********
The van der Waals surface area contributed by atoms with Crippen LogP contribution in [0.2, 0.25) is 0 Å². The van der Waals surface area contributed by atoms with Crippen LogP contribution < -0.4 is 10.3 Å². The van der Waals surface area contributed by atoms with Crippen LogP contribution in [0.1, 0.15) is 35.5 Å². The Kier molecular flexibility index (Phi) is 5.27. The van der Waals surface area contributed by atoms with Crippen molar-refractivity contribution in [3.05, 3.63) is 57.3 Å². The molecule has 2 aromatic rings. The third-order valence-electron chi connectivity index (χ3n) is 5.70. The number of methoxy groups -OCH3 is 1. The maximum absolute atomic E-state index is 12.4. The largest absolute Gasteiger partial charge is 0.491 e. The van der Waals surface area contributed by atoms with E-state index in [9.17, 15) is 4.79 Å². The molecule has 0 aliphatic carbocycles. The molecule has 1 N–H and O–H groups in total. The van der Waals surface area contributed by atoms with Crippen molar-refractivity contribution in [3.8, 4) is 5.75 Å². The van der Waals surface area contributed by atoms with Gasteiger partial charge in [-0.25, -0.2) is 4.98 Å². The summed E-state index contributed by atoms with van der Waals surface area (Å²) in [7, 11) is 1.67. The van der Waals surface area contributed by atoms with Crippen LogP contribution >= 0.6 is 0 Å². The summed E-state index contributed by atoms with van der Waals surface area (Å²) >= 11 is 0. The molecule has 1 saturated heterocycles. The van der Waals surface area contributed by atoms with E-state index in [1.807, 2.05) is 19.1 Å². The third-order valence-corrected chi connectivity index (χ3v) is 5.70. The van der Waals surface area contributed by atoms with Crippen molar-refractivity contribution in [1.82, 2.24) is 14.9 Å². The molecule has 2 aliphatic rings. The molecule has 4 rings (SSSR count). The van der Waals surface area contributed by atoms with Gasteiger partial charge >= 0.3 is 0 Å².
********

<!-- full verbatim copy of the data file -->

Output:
The van der Waals surface area contributed by atoms with Crippen LogP contribution in [0.2, 0.25) is 0 Å². The van der Waals surface area contributed by atoms with Crippen LogP contribution < -0.4 is 10.3 Å². The van der Waals surface area contributed by atoms with Crippen LogP contribution in [0.1, 0.15) is 35.5 Å². The Kier molecular flexibility index (Phi) is 5.27. The van der Waals surface area contributed by atoms with Crippen molar-refractivity contribution in [3.05, 3.63) is 57.3 Å². The molecule has 2 aromatic rings. The third-order valence-electron chi connectivity index (χ3n) is 5.70. The number of methoxy groups -OCH3 is 1. The maximum absolute atomic E-state index is 12.4. The largest absolute Gasteiger partial charge is 0.491 e. The van der Waals surface area contributed by atoms with E-state index in [9.17, 15) is 4.79 Å². The molecule has 0 aliphatic carbocycles. The molecule has 1 N–H and O–H groups in total. The van der Waals surface area contributed by atoms with Crippen molar-refractivity contribution in [3.8, 4) is 5.75 Å². The van der Waals surface area contributed by atoms with Gasteiger partial charge in [-0.25, -0.2) is 4.98 Å². The summed E-state index contributed by atoms with van der Waals surface area (Å²) in [7, 11) is 1.67. The van der Waals surface area contributed by atoms with Crippen LogP contribution >= 0.6 is 0 Å². The summed E-state index contributed by atoms with van der Waals surface area (Å²) >= 11 is 0. The molecule has 1 saturated heterocycles. The van der Waals surface area contributed by atoms with E-state index in [1.807, 2.05) is 19.1 Å². The third-order valence-corrected chi connectivity index (χ3v) is 5.70. The van der Waals surface area contributed by atoms with Crippen molar-refractivity contribution in [1.82, 2.24) is 14.9 Å². The molecule has 2 aliphatic rings. The molecule has 4 rings (SSSR count). The van der Waals surface area contributed by atoms with Gasteiger partial charge >= 0.3 is 0 Å².